Tuesday, April 28, 2009

Walt Whitman's Washington Part 1

Finding his brother’s name on a casualty report after the Union’s blunder at Fredericksburg in 1862, poet Walt Whitman left his home in Brooklyn, and set out to confirm his brother’s death. He arrived on the battlefield to find his brother alive, though wounded in the cheek from a shell fragment. It was in Virginia that Walt Whitman witnessed the horrors of the war with the blood, the amputations, the disease, and the filth. Vowing that his New York days were over, Whitman moved to the Capital of the Union to volunteer at the army hospitals. Below, is a rundown of his Washington haunts.

Various Homes: The Federal City Whitman arrived in ran the gamut from office-seekers, profiteers, religious zealots, prostitutes, and deserters.
· It was a wild town, and it’s no wonder that Whitman’s landlord kept 7 locks and a bulldog to guard the front door at his L Street apartment.
· In 1863, Whitman moved to a third story backroom at 456 6th Street between E and D Streets, coincidently located diagonally across his nemesis’s Salmon Chase’s stately mansion.
· Later he lived at 502 Pennsylvania Avenue, which was “a miserable place, very bad air.”
· In 1865, he was renting a room at 468 M Street.

Work: Whitman initially secured a position as a part-time copyist in the Army Paymaster’s fifth floor office at 15th and F Street.
· Seeking a higher Clerkship, Whitman used Ralph Waldo Emerson as a reference when applying for a Treasury position under Secretary of Treasury Salmon Chase, who refused him the position because he considered Leaves of Grass to be a disreputable book. Whitman called Chase “the meanest and biggest kind of shyster.”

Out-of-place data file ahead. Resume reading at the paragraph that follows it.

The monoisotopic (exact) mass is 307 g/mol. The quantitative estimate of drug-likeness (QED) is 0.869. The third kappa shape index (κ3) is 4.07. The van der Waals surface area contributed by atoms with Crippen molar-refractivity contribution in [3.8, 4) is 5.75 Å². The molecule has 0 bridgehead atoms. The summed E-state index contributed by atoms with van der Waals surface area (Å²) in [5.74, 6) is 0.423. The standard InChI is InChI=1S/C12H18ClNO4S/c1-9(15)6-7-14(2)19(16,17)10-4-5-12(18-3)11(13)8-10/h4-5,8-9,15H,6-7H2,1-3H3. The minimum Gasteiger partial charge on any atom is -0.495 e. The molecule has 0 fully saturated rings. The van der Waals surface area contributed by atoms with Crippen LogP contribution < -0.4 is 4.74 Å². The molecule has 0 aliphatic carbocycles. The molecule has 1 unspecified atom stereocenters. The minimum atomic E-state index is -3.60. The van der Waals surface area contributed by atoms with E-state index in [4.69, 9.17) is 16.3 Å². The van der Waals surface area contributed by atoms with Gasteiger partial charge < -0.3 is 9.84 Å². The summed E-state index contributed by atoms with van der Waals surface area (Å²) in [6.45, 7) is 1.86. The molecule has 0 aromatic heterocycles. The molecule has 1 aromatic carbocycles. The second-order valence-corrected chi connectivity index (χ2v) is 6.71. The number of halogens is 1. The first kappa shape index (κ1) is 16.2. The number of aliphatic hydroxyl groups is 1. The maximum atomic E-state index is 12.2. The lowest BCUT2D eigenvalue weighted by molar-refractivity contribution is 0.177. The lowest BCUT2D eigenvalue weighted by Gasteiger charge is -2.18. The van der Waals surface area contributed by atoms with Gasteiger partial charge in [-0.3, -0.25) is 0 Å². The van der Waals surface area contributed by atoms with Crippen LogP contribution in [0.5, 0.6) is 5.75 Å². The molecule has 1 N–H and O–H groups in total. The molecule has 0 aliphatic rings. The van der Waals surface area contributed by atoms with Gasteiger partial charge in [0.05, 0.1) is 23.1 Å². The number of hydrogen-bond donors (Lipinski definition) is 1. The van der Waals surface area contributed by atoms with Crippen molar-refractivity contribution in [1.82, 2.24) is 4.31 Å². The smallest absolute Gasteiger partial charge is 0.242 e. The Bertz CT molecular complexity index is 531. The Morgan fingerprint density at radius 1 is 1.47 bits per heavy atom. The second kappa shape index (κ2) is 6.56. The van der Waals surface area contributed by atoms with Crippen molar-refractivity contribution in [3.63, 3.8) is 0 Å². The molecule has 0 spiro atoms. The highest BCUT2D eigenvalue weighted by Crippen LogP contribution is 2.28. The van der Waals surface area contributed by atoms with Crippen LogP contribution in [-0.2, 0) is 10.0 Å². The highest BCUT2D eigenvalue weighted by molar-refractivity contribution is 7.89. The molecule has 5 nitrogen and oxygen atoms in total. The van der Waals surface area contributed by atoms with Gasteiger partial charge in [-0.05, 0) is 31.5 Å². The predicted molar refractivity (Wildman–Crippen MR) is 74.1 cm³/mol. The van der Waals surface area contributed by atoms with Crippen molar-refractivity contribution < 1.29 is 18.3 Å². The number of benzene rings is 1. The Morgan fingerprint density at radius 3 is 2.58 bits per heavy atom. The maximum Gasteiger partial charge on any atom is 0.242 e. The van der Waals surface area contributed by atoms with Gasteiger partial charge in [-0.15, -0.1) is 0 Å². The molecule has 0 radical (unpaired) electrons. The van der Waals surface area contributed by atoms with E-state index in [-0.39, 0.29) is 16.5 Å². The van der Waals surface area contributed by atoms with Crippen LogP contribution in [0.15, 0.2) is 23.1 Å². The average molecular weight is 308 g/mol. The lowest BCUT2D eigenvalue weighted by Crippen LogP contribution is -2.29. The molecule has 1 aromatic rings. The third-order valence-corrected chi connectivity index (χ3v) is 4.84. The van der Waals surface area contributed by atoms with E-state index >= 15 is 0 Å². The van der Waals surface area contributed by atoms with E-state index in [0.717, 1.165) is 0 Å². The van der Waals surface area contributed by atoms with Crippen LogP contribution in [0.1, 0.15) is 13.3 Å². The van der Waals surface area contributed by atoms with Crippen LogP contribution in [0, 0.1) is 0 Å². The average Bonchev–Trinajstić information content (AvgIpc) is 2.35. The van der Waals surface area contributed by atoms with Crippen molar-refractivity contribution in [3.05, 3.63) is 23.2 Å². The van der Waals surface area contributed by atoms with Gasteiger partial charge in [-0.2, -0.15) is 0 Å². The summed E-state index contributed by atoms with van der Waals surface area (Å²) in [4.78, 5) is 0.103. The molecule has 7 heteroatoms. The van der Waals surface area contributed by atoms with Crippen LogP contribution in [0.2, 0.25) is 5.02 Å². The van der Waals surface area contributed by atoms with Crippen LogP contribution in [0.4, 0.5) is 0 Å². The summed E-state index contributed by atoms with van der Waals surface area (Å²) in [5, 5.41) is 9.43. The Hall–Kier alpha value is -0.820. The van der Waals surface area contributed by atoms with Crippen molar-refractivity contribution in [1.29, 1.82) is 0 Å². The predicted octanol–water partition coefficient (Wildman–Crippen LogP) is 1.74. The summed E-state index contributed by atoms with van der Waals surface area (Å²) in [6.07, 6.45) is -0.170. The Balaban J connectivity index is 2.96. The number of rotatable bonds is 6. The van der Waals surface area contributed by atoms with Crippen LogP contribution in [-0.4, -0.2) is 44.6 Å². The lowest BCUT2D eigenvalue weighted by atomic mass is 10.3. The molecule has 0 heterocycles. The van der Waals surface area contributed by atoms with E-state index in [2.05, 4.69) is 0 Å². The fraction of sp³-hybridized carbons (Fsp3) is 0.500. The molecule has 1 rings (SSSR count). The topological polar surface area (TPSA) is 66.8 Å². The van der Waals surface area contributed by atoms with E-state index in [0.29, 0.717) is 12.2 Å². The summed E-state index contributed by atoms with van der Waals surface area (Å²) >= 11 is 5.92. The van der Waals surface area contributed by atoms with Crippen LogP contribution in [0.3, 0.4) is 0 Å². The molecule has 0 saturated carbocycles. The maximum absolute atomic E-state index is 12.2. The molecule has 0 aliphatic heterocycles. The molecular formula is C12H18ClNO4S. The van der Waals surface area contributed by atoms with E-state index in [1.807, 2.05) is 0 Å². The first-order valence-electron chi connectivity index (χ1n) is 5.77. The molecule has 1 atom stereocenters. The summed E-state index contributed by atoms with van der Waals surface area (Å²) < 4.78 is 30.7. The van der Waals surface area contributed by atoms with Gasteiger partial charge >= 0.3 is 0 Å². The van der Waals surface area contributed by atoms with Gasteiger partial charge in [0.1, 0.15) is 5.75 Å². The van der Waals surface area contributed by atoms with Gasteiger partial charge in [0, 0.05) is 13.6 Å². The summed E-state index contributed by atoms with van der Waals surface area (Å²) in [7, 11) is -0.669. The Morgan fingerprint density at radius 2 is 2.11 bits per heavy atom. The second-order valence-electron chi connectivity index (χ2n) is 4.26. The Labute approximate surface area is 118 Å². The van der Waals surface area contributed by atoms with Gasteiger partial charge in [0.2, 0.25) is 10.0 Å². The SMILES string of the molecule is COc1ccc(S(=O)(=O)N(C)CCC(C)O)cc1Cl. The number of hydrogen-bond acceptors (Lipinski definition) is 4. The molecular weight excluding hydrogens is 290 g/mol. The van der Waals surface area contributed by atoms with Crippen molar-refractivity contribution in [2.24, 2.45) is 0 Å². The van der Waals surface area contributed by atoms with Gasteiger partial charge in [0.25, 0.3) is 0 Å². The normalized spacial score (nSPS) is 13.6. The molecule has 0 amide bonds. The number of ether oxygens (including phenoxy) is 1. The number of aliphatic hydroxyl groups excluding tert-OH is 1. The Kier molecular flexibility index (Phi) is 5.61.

· Becoming sick in 1864, Whitman left his copyist position for a time while returning home to Camden, NJ.
· Moving back to DC, he took a position in the Bureau of Indian Affairs, located in the dusty basement of the northeast corner of the Patent Office at 7th and G Streets (now the National Portrait Gallery). His annual salary was $1,200. Whitman lasted only months before he was fired, perhaps again because of his controversial writings.
· Fortunately, friends found him a position in the Attorney General’s office in the Treasury Building, and there he stayed until 1873.

The Hospitals: During the Civil War, Washington had between 40-50 military hospitals.
· Many were little more than canvas tents set up on wooden planks, such as the Lincoln Hospital located in a swamp just east of the Capitol.
· Two newer “state of the art” hospitals included those at Amory Square (seen at right), adjacent to the Smithsonian castle, and the Carver Hospital at Judiciary Square, built on the “Pavilion Plan” that allowed for wards with ample ventilation.
· About 70,000 wounded or sick soldiers were treated in the Washington hospitals at a given time, a number equal to Washington’s peacetime population. Running out of space, the city used churches, the US Patent Office, the Capitol, and the prison in Georgetown for overflows.
Surrounded by suffering, Whitman became consumed with his volunteer work at the hospitals. With the soldiers he played games of Twenty Questions, read Shakespeare, and wrote letters to their families. On one visit he secured ten gallons of ice cream to offer at the Carver Hospital (no meager feat during wartime rationing). Many of his patients would die, but Whitman held their hands, knowing well the look of death upon their faces. According to Whitman, war was “nine hundred and ninety-nine parts diarrhea to one part glory.”

Eventually the horrors of war got to Whitman, who became feverishly ill in June of 1864. The diagnosis for his illness is still contested, but at the time the doctors referred to it as “hospital fatigue.” Health and family issues brought him home to Brooklyn, to spend a few months recovering. The War progressed, the Union began winning, and by the end of 1864 only 17 hospitals in Washington remained, treating 9,265 patients. Returning to the Capitol after his illness, Whitman assured his brother that he was not visiting the hospitals as much as before. Still, he volunteered at least two or three times a week, particularly frequenting Amory Square Hospital until after the war had ended.

The nice thing about writers is that they leave a paper trail...stay tuned for part two.

Sources: Justin Kaplan, Walt Whitman: A Life.

Roy Morris, Jr., The Better Angel.

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